I was pondering the possibility of making a casserole using the beans and rice when I decided to press the rice into a glass pie dish. The rice was fairly sticky, so it pressed into shape perfectly. I brushed the rice with a little olive oil to keep it from drying out and put it under the broiler for a few minutes to try to help it firm up a bit. Then in went the refried beans, and some frozen mixed vegetables that have been hanging out in the freezer (mostly corn with bits of cauliflower, broccoli, and red pepper). I steamed the frozen veggies briefly in the microwave and seasoned them with a little chili powder, Bragg's, and chipotle sauce. I also had half a can of diced tomatoes left in the fridge from making the rice the night before, so those went in with the vegetables.

I put it in the oven till everything was nice and hot, and that was that. I was hoping I would be able to get pretty slices out of it, but it was fairly messy looking on the plate. When I do this again I will play with the crust (flour, flax?) and let it set a little longer when it comes out of the oven. But that's just being picky, because it was delicious. The textures all worked well together and the rice was nice and crusty around the edges.

Magic Leftovers

Sunday, January 6, 2008


Jeff has been asking for enchiladas for a long time. On one of our last trips to the grocery he picked out a jar of enchilada sauce, followed closely by everything else we would need for enchiladas. He was tired of waiting.

I don't even remember the last time I had enchiladas, if ever, so I hadn't seen any reason to rush. You can't miss something you've never had. As of last night that has all changed, because these were good in a serious way.

For the filling I chopped and sauteed an onion, then added a package of Morning Star Farms Chik'n Strips that I had pulled into shreds. When they had started to brown I added crushed black olives and a little sea salt. Then I transferred the filling to a bowl and added some soy cheese and enough enchilada sauce to help everything stick together.

It's traditional to dip corn tortillas in hot oil (or lard) before filling them, but I sprayed them on both sides with a little cooking oil and heated them in a nonstick skillet. While the second tortilla was heating I spooned some of the filling onto my first tortilla, rolled it up tightly, placed it in a baking dish into which I had already added a thin layer of enchilada sauce, and continued with more tortillas until I had used all the filling. I had enough for eleven tortillas.

Naked enchiladas.
After pouring the rest of the sauce over the filled tortillas and covering them in soy cheese and more black olives, they went in the oven at 350 degrees for about twenty minutes.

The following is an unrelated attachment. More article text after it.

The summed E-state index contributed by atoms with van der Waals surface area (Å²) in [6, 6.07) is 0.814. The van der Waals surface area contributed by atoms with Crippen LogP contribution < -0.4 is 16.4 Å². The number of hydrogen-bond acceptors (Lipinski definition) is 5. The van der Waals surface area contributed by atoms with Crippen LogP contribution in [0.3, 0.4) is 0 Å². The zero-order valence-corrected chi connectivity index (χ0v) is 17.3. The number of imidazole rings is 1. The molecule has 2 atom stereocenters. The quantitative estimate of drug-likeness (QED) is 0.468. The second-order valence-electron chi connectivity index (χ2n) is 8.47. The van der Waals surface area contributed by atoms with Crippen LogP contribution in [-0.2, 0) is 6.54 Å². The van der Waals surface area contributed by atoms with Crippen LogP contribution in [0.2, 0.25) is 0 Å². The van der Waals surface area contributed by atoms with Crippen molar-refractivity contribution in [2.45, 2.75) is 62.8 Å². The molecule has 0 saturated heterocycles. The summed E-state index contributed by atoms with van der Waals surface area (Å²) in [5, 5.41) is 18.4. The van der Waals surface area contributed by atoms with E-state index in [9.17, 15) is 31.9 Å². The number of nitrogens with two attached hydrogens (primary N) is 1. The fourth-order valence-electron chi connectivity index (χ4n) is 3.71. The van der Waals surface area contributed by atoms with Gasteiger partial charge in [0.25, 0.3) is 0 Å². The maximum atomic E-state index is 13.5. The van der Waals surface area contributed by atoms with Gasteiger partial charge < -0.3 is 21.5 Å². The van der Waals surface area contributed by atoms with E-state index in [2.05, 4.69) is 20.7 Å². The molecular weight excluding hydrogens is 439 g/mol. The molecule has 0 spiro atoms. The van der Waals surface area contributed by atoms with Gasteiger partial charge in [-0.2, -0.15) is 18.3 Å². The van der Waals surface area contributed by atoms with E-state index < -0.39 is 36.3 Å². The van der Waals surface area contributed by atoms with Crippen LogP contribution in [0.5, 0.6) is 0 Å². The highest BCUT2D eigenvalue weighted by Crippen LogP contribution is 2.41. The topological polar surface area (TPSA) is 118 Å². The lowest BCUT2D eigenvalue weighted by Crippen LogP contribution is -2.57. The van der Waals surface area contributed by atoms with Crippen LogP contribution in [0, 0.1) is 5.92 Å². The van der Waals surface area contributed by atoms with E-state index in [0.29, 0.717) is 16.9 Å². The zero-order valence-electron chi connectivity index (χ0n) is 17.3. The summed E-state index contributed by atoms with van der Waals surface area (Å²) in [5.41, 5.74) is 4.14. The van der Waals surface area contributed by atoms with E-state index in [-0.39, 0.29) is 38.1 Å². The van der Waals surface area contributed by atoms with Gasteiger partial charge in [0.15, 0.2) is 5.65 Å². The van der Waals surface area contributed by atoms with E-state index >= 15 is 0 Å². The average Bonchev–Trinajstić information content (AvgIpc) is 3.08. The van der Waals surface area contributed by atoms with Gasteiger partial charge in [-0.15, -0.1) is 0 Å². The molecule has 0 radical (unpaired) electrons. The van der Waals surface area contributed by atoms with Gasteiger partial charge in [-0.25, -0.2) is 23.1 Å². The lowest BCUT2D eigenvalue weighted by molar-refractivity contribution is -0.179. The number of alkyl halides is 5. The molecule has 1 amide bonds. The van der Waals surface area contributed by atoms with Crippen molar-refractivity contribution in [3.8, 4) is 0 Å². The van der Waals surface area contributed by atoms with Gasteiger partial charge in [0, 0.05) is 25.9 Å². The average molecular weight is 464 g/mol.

Clothed in their Sunday best.

I served them with romaine lettuce, tomatoes, tofu sour cream, and cilantro. For the tofu sour cream I just blend some silken tofu with a little lemon juice (or vinegar), and salt. It's pretty runny at first, but sets up in the fridge. While not delicious by itself, it's great on the enchiladas (or tacos etc.) as a cold and creamy counterpoint to the spicy sauce.

Now that I have known enchilada bliss, I'm excited to try again with different homemade sauces and vegetable fillings. However, these were so good that I will definitely be happy to fix them this way again.

Thursday, January 3, 2008

Luck and Money

I'm not superstitious. Many in the south, however, will tell you that if you don't eat your Peas and Cabbage on New Year's Day you will have no luck in the coming year. The black-eyed peas are for luck, and the cabbage is for money. Like I said, I'm not superstitious...but I love me some cabbage and black-eyed peas.

Nutmeg also loves her some cabbage.

For the black-eyed peas, I started out by sauteing an onion in my pressure cooker along with some diced carrot, celery, green bell pepper, and a couple cloves of garlic. While that was going on I sorted and rinsed the dried peas. I'm always tempted to skip the sorting part, but considering that I found a rock in with the peas this time, I'm glad I didn't. I added some bay leaf, thyme, chili powder, and a touch of allspice. Then the peas and about 6 cups of water. I let these cook under pressure for about 20 minutes. They get soft before that, but I like 'em starting to fall apart. Then all they needed was lots of salt and Tabasco.

I decided to do the cabbage a little differently than I usually would. I sliced it into sections, and set them in some vegetable broth in a covered skillet to steam. Once they were tender I moved them to a baking sheet. I sprinkled on a little dill+salt+some grated soy cheese and put it under the broiler until the cheese was browned. This turned out better than I expected. I highly recommend it.

I wanted cornbread. I didn't have any cornmeal. Walgreens is a block and a half away. No cornmeal, but there was Jiffy. Cool, that will work. WRONG! I didn't think to read the box until I had poured it's contents into my mixing bowl. I now know that Jiffy contains lots of animal shortening. For some reason it just didn't occur to me that this could be the case. So that was wasted. BUT!! ...I made a modified batch of Deborah Madison's Basic Buttermilk Muffins, and they turned out great. So in the end we were happy, and at least I can say everything was homemade.

Luck inducing? Maybe not...but tasty.